Funder: Alfred P. Sloan Foundation

Duration: 2017 – 2019

Awardee: Association of Research Libraries

Co-Principle Investigators: Krista Cox (Association of Research Libraries), Patricia Aufderheide (American University), Peter Jaszi (American University), Brandon Butler (University of Virginia)

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The Association of Research Libraries (ARL) was awarded a $315,000 grant from the Alfred P. Sloan Foundation to develop and disseminate a Code of Best Practices in Fair Use for Software Preservation. This code gives individuals and institutions clear guidance on the application of fair use to common practices in software preservation, in order to ensure continued access to digital files of all kinds and to offer hands-on understanding of the history of technology. The code helps cultural heritage institutions, collectors, and others save the digital record as well as advance research, discovery, and learning through the use of archived software.

Libraries, archives, and museums hold countless software titles that are protected by copyright and which they do not have clear permission to preserve or make available for access. They also hold scores of electronic files that are inaccessible without appropriate software. Some individuals and institutions are concerned that preserving and providing long-term access to software without permission is legally uncertain. At the same time, holders and users of software collections cannot afford to waste time, energy, and money seeking unnecessary permissions.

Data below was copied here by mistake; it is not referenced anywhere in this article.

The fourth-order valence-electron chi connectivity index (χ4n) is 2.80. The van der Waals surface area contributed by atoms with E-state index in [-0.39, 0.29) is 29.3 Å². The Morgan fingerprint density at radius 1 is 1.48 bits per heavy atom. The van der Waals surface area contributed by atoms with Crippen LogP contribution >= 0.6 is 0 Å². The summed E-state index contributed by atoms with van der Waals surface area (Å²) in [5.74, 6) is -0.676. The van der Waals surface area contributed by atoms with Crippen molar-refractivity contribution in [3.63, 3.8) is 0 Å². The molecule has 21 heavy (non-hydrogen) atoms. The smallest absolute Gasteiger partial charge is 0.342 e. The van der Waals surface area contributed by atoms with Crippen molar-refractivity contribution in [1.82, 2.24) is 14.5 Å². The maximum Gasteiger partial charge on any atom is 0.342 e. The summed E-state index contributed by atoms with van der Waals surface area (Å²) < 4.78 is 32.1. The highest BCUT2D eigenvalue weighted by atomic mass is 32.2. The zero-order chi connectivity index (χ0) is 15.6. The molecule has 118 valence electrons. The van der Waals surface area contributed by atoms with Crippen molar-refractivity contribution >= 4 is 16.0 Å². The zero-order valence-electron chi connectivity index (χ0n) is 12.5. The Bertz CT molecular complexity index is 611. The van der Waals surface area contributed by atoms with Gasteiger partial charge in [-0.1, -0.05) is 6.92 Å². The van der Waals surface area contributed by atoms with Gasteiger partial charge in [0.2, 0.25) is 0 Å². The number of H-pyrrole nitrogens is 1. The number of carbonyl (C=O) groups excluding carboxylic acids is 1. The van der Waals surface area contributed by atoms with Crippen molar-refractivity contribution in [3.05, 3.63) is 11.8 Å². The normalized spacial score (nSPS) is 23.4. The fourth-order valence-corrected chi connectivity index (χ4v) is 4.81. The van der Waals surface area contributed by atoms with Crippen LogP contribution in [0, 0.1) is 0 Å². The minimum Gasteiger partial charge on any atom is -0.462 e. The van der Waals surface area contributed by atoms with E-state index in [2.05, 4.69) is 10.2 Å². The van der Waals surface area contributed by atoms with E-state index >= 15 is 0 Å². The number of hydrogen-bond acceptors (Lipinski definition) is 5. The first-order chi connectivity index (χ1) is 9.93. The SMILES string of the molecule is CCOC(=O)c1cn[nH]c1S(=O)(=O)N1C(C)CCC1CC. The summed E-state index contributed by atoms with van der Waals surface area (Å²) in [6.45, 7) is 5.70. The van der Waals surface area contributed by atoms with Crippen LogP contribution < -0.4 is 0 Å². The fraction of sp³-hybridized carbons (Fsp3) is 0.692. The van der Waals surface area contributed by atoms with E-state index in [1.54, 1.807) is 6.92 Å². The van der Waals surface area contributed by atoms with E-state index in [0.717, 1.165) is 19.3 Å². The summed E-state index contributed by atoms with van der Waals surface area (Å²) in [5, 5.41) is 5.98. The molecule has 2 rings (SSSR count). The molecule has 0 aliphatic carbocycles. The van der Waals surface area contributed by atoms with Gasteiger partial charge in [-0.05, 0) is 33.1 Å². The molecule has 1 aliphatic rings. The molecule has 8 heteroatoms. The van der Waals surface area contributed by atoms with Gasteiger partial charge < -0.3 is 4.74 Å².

The Code of Best Practices in Fair Use for Software Preservation helps ensure that the subjects, products, and tools of scholarship will continue to be accessible despite evolving technology. The code will express a consensus view of how fair use—the legal doctrine allowing the use of copyrighted materials without permission from the copyright holder under certain circumstances—applies to core, recurring situations in software preservation. Fair use has become an increasingly vital tool for permitting cultural heritage institutions and their users to make scholarly and pedagogical uses of their collections with due respect for the interests of copyright holders.

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